Republican congressional candidate says marital rape should be legal
THIS GUY must have loved the scene in “Gone With The Wind” where Rhett forcibly carries Scarlett up the stairs for a round of sex against her will:
Good news for Virginians living in the 13th district who think that husbands should be allowed to rape their wives: State Senator Richard “Dick” Black has fought for your right to do so. And now he’s running for Congress.
The rabidly conservative Republican was one of the state delegates who argued against criminalizing spousal rape in 2002, asking his fellow assemblymen, “How on earth you could validly get a conviction of a husband-wife rape when they’re living together, sleeping in the same bed, she’s in a nightie, and so forth, there’s no injury, there’s no separation or anything.”
Not everyone agreed with Black’s logic that wearing a nightie is an invitation for non-consensual sex (legislation exempting spousal rape from being prosecuted was repealed). Marital rape has been illegal in all 50 states and the District of Columbia since 1993, according to RAINN, America’s largest anti-sexual violence organization. The crime remains a serious issue (a third of all domestic violence cases involve spousal rape), but often goes unpunished because, like all rape cases, it can be difficult to prove. “When there’s not a third party witness or no external reference it becomes his word against hers,” said RAINN president and founder Scott Berkowitz. “So it’s sometimes very challenging for prosecutors to win a conviction.”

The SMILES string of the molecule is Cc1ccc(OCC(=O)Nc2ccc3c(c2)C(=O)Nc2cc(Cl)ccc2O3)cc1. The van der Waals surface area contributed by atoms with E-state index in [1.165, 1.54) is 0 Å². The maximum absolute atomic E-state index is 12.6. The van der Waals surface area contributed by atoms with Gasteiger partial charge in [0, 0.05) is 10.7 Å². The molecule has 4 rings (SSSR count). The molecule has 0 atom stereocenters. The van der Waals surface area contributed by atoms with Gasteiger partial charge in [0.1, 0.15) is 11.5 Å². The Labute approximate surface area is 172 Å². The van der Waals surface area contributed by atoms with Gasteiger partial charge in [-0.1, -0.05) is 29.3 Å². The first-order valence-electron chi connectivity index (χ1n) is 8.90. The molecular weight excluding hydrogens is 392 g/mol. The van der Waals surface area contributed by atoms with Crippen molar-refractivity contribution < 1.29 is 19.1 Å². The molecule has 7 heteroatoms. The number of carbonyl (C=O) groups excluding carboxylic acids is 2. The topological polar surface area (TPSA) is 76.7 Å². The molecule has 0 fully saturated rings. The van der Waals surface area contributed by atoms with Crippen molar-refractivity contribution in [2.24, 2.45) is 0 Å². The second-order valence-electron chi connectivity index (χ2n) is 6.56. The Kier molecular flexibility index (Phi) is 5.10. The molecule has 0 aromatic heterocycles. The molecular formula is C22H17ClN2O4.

In the world according to Dick Black, the fact that spousal rape is hard to prosecute is reason enough to keep it out of the court system altogether. (Perhaps the only thing more disturbing than this argument is that denizens of Virginia elected Black to serve as state senator two years ago.)